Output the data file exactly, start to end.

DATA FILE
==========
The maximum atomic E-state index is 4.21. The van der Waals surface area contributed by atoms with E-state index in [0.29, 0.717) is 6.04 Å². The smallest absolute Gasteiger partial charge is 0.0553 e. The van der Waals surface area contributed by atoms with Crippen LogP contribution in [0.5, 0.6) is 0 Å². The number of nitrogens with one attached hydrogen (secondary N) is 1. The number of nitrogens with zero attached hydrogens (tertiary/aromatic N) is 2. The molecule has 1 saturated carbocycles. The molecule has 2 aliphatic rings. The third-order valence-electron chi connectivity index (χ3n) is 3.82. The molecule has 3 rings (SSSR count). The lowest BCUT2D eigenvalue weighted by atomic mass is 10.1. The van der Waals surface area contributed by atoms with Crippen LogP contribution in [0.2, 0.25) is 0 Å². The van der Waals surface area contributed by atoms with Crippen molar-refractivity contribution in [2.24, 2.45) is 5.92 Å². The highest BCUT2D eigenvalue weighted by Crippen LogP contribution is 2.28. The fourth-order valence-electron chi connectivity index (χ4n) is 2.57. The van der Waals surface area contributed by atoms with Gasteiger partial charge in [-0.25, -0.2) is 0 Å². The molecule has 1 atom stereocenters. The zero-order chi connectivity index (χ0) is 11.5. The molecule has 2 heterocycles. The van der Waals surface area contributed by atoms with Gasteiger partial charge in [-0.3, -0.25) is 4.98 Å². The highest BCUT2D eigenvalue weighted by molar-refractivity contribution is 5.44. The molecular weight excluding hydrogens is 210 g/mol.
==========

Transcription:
The maximum atomic E-state index is 4.21. The van der Waals surface area contributed by atoms with E-state index in [0.29, 0.717) is 6.04 Å². The smallest absolute Gasteiger partial charge is 0.0553 e. The van der Waals surface area contributed by atoms with Crippen LogP contribution in [0.5, 0.6) is 0 Å². The number of nitrogens with one attached hydrogen (secondary N) is 1. The number of nitrogens with zero attached hydrogens (tertiary/aromatic N) is 2. The molecule has 1 saturated carbocycles. The molecule has 2 aliphatic rings. The third-order valence-electron chi connectivity index (χ3n) is 3.82. The molecule has 3 rings (SSSR count). The lowest BCUT2D eigenvalue weighted by atomic mass is 10.1. The van der Waals surface area contributed by atoms with Crippen LogP contribution in [0.2, 0.25) is 0 Å². The van der Waals surface area contributed by atoms with Crippen molar-refractivity contribution in [2.24, 2.45) is 5.92 Å². The highest BCUT2D eigenvalue weighted by Crippen LogP contribution is 2.28. The fourth-order valence-electron chi connectivity index (χ4n) is 2.57. The van der Waals surface area contributed by atoms with Gasteiger partial charge in [-0.25, -0.2) is 0 Å². The molecule has 1 atom stereocenters. The zero-order chi connectivity index (χ0) is 11.5. The molecule has 2 heterocycles. The van der Waals surface area contributed by atoms with Gasteiger partial charge in [-0.3, -0.25) is 4.98 Å². The highest BCUT2D eigenvalue weighted by molar-refractivity contribution is 5.44. The molecular weight excluding hydrogens is 210 g/mol.